New Jersey: State of emergency shuts down work on transportation infrastructure

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On June 30, 2016, Governor Christie declared a state of emergency, effective immediately, by way of Executive Order 210. The Executive Order called for the “immediate and orderly shutdown” of all work on the state’s transportation systems that the Transportation Trust Fund Authority (TTFA) funds. The TTFA exists to finance the planning, acquisition, engineering, construction, reconstruction, repair, and rehabilitation of New Jersey’s transportation system through the issuance of state-contract bonds and pay-as-you-go capital.

Transportation for America noted that the shutdown puts almost all ongoing state transportation projects on hold. Work that is federally funded is not affected, nor are projects that are “absolutely essential for the protection of the health, safety, and welfare of the citizens of the State of New Jersey, or are required to ensure the receipt of federal funding.”

According to, Executive Order 210, the result of the lawmakers’ inability to agree on a plan to replenish the TTFA, puts $3.5 billion of non-essential projects on hold. But the article cited a spokesman for Governor Christie’s office who placed the blame squarely on the Senate’s obstructionism. Senators opposed the Governor’s proposal to fund the TTFA by raising the state's gas tax by 23 cents a gallon in exchange for cutting the state's sales tax from 7 percent to 6 percent by 2018; they claimed that the deal would “blow a nearly $2 billion hole in the state budget.”

New Jersey’s situation, years in the making, is the result of an insufficient gas tax. Transportation for America pointed out that the “incredibly low” rate of 14.5 cents, the second lowest in the country, has not been increased since 1988. Consequently, the Garden State has been forced to rely on bonding, not new revenue, to pay for road and transit projects. “[A]n astonishing 100 percent of all fuel tax revenues are now devoted to paying down debt on past projects.”

The General Assembly and the Senate offered different solutions. The Assembly plan, set forth in AB 10 and AB 12, captures Governor Christie’s above-mentioned plan to swap a sales tax cut for a 23-cent gas tax increase. According to the fiscal note, under this plan, the sales tax would drop from 7 percent to 6.5 percent for 2017, and to 6 percent for 2018, resulting in a $376 million revenue loss in 2017, and a $1.74 billion loss annually by 2022. When the losses to pension funding are included, revenues are expected to be at a deficit of $1.2 billion in 2018, and $1.9 billion by 2022. Economists anticipate a total net revenue loss of $699.4 million to $757.4 million by 2022.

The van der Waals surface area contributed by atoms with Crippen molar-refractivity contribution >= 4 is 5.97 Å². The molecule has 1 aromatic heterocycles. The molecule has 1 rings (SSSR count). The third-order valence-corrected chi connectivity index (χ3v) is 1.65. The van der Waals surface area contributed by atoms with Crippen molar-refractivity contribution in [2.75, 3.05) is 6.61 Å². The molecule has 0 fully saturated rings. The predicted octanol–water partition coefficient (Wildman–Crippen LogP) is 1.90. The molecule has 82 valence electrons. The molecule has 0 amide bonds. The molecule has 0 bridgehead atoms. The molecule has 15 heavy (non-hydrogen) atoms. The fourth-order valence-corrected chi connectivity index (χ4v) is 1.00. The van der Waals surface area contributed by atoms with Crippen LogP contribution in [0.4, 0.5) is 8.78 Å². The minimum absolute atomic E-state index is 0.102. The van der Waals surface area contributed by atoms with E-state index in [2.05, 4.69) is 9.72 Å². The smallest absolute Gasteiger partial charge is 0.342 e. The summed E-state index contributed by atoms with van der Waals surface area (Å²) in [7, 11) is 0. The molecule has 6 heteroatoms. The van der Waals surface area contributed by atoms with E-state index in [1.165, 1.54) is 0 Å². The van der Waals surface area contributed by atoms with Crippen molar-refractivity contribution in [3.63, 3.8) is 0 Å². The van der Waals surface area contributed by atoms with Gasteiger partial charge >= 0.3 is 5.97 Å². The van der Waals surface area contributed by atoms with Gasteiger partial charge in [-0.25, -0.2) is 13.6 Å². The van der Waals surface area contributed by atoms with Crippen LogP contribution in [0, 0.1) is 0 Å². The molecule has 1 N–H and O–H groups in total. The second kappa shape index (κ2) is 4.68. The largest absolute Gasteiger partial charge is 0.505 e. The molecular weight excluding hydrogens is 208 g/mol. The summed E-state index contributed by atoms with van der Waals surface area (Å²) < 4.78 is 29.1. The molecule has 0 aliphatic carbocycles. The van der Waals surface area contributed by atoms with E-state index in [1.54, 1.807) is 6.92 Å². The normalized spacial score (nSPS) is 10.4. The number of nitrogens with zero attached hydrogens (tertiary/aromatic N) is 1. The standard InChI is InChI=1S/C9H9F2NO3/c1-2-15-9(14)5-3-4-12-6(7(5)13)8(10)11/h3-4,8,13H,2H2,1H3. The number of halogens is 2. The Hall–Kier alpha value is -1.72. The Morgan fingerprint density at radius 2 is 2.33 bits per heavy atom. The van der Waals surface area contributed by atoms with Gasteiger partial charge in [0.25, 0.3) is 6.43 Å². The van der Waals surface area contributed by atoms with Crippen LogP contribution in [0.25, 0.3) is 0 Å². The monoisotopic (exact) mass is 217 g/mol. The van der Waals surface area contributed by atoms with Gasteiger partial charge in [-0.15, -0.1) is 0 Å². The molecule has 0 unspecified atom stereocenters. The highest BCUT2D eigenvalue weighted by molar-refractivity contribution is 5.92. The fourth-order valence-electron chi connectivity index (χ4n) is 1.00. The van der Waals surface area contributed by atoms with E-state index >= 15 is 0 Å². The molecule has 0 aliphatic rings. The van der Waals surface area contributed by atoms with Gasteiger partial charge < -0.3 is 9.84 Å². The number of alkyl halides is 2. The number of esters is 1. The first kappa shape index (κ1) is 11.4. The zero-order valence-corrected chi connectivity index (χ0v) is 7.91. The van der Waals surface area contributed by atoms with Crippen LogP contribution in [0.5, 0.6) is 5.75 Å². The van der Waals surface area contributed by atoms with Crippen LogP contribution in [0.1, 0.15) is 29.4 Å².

The Senate’s plan also contains a 23-cent increase, but phases out the estate tax instead of lowering the sales tax. The fiscal note shows a total revenue gain of $1.1 billion gain in 2017, and between $140 million and $375 million by 2022. This is derived from the following:
  • An estate tax phase out over four years (eliminated in 2020); economists anticipate revenue losses of $120 million in 2018, and $550 million annually by 2022.
  • A charitable deduction for personal income tax, with a revenue impact of -$140 million to -$280 million in 2018 and thereafter;
  • An expansion to the Earned Income Tax Credit, with a revenue loss of -$122 million in 2017, and -$137 million annually by 2022;
  • A new 7 percent tax on jet fuel, with a revenue gain of $123 million to $160 million

The Tax Foundation explained that in 1968, New Jersey had a 7 cent-per-gallon tax, which was worth an inflation-adjusted 47.5 cents per gallon. Now, that value has dropped by 66 percent because of inflation. To hedge the impact of inflation, the 23 cents increase would come with a constitutional amendment that requires the dedication of all revenue from motor fuel taxes and other petroleum taxes to transportation projects. This amendment will appear on November’s ballot.

The Tax Foundation approves of the constitutional amendment as good policy because it ties road maintenance costs to the users who benefit, and decreases the likelihood of general fund bailouts.

It also likes the ideas of reducing the sales tax, because New Jersey’s is relatively high, and phasing out the estate tax, which would spur economic growth and help the state be more competitive. Indeed, “[t]ruly great reform could include all three of the blockbuster elements: gas tax right-sizing, sales tax reduction, and estate tax elimination.”

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